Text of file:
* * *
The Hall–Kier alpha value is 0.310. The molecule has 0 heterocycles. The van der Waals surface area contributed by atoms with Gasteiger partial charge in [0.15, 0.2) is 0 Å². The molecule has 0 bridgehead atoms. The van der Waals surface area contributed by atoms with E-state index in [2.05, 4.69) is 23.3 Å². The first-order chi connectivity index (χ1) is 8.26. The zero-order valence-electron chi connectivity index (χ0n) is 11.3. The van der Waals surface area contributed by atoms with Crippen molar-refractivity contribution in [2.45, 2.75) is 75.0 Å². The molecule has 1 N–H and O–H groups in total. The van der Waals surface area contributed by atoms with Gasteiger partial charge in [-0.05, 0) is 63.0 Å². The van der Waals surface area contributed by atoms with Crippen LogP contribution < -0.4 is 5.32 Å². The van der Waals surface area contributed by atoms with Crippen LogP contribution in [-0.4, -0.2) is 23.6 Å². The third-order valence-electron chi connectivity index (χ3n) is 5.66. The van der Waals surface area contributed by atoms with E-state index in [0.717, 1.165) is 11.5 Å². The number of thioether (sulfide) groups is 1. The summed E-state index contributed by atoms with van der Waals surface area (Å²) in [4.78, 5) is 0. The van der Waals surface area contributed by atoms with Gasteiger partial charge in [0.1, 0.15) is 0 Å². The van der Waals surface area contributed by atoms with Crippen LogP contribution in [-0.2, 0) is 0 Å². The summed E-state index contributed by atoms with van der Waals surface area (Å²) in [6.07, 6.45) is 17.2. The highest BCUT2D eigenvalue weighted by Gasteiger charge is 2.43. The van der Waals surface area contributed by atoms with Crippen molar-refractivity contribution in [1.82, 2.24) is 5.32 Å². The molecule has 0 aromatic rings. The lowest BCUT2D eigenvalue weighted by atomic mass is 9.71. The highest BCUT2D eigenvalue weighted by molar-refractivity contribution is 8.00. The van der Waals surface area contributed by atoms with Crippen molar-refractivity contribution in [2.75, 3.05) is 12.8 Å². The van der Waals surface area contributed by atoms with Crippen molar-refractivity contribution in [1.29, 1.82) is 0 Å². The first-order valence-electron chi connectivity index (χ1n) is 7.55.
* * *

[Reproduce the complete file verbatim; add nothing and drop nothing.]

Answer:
The Hall–Kier alpha value is 0.310. The molecule has 0 heterocycles. The van der Waals surface area contributed by atoms with Gasteiger partial charge in [0.15, 0.2) is 0 Å². The molecule has 0 bridgehead atoms. The van der Waals surface area contributed by atoms with E-state index in [2.05, 4.69) is 23.3 Å². The first-order chi connectivity index (χ1) is 8.26. The zero-order valence-electron chi connectivity index (χ0n) is 11.3. The van der Waals surface area contributed by atoms with Crippen molar-refractivity contribution in [2.45, 2.75) is 75.0 Å². The molecule has 1 N–H and O–H groups in total. The van der Waals surface area contributed by atoms with Gasteiger partial charge in [-0.05, 0) is 63.0 Å². The van der Waals surface area contributed by atoms with Crippen LogP contribution < -0.4 is 5.32 Å². The van der Waals surface area contributed by atoms with Crippen LogP contribution in [-0.4, -0.2) is 23.6 Å². The third-order valence-electron chi connectivity index (χ3n) is 5.66. The van der Waals surface area contributed by atoms with E-state index in [0.717, 1.165) is 11.5 Å². The number of thioether (sulfide) groups is 1. The summed E-state index contributed by atoms with van der Waals surface area (Å²) in [4.78, 5) is 0. The van der Waals surface area contributed by atoms with Gasteiger partial charge in [0.1, 0.15) is 0 Å². The van der Waals surface area contributed by atoms with Crippen LogP contribution in [-0.2, 0) is 0 Å². The summed E-state index contributed by atoms with van der Waals surface area (Å²) in [6.07, 6.45) is 17.2. The highest BCUT2D eigenvalue weighted by Gasteiger charge is 2.43. The van der Waals surface area contributed by atoms with Crippen molar-refractivity contribution in [1.82, 2.24) is 5.32 Å². The molecule has 0 aromatic rings. The lowest BCUT2D eigenvalue weighted by atomic mass is 9.71. The highest BCUT2D eigenvalue weighted by molar-refractivity contribution is 8.00. The van der Waals surface area contributed by atoms with Crippen molar-refractivity contribution in [2.75, 3.05) is 12.8 Å². The van der Waals surface area contributed by atoms with Crippen molar-refractivity contribution in [1.29, 1.82) is 0 Å². The first-order valence-electron chi connectivity index (χ1n) is 7.55.